In news to delight eco-friendly hipsters the world over, boffins at the University of California, Berkeley, have come up with a way of creating hoppy craft beer without recourse to, er, hops.
Hops, while key to imparting flavour and aroma, are a bit of an environmental disaster, with 100 billion litres of water required to irrigate the crop in the US alone.
And, as beer aficionados are all too aware, hops can subtly change in flavour from year to year, resulting in some deeply unpleasant surprises.
The Berkeley boffins took brewer's yeast, which is used to ferment the beer, and added four new genes to give consistent hoppy flavours.
The resultant hop-free brew was put up against a control beer made with regular yeast and Cascade hops in a double-blind trial with employees from the Lagunitas Brewing Company enrolled as participants.
The results were that the hop-free beer was characterised as actually being more hoppy than the control brew with notes of "orange blossom" and, er, "Fruit Loops".
More importantly, there were no unpleasant flavours.
Charles Denby, a former UC Berkeley postdoctoral fellow, used the CRISPR-Cas9 gene-editing tool to insert linalool and geraniol synthase along with two other genes to make the hop flavour.
The process is described in the published paper in Nature Communications.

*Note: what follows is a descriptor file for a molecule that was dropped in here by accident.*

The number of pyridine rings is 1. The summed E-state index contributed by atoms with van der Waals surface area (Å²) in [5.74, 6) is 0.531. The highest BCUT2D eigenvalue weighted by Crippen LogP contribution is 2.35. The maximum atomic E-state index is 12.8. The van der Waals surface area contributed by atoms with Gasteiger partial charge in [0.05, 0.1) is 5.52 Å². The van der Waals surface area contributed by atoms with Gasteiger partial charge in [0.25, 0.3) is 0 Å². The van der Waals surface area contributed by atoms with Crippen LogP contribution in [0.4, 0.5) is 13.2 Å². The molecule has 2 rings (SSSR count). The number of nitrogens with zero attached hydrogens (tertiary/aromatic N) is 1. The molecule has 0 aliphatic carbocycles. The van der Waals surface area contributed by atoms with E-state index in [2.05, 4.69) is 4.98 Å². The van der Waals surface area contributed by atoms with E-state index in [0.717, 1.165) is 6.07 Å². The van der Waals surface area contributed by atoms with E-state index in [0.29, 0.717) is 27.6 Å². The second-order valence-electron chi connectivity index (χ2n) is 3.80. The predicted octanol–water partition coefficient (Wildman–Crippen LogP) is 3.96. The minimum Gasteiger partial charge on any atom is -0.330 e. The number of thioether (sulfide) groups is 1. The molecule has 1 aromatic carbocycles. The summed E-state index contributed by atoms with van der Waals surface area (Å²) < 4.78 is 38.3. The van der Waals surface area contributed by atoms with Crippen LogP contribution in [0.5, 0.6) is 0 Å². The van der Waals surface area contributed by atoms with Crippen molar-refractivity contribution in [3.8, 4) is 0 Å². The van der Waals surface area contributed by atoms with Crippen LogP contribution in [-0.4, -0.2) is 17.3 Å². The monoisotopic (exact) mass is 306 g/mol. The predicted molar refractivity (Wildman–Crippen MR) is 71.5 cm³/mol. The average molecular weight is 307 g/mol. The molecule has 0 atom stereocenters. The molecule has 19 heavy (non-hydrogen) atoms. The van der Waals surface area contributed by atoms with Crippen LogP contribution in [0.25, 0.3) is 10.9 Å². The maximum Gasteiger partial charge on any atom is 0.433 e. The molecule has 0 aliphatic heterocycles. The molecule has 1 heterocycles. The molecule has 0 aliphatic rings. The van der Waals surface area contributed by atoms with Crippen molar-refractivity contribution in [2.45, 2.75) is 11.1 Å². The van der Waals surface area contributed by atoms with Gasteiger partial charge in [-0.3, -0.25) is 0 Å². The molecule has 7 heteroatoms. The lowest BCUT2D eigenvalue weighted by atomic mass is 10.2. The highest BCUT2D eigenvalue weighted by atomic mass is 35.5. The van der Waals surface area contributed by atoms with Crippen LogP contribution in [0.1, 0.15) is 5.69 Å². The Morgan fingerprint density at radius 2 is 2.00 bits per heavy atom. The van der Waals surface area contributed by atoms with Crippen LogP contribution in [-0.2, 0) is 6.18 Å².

As with traditional brewing, care had to be taken to ensure the mix was correct to get just the right balance of flavours with the exception that a software program was written to do the job rather than someone with a beard tipping bags of ingredients into a vat.
Denby – along with the co-author of the paper, Rachel Li – has since launched Berkeley Brewing Science to market the hoppy yeasts to brewers. The gene-editing technology offers the opportunity to include flavours not normally found in beer brewed in the traditional way.
As for whether that is a good thing or a bad thing... well, the truth will quite literally be in the tasting.
The Register reported on DNA-bothering boffins brewing custom beer back in 2017.
When we asked a beer-loving molecular biologist for an opinion on this new development, we received the reply: "The main technical hurdle was to manage to finely tune the expression of the introduced genes to achieve optimal (read: tasty beer) rather than maximal concentration of gene products.”
“I haven’t tasted the beer yet!”
So there you go. ®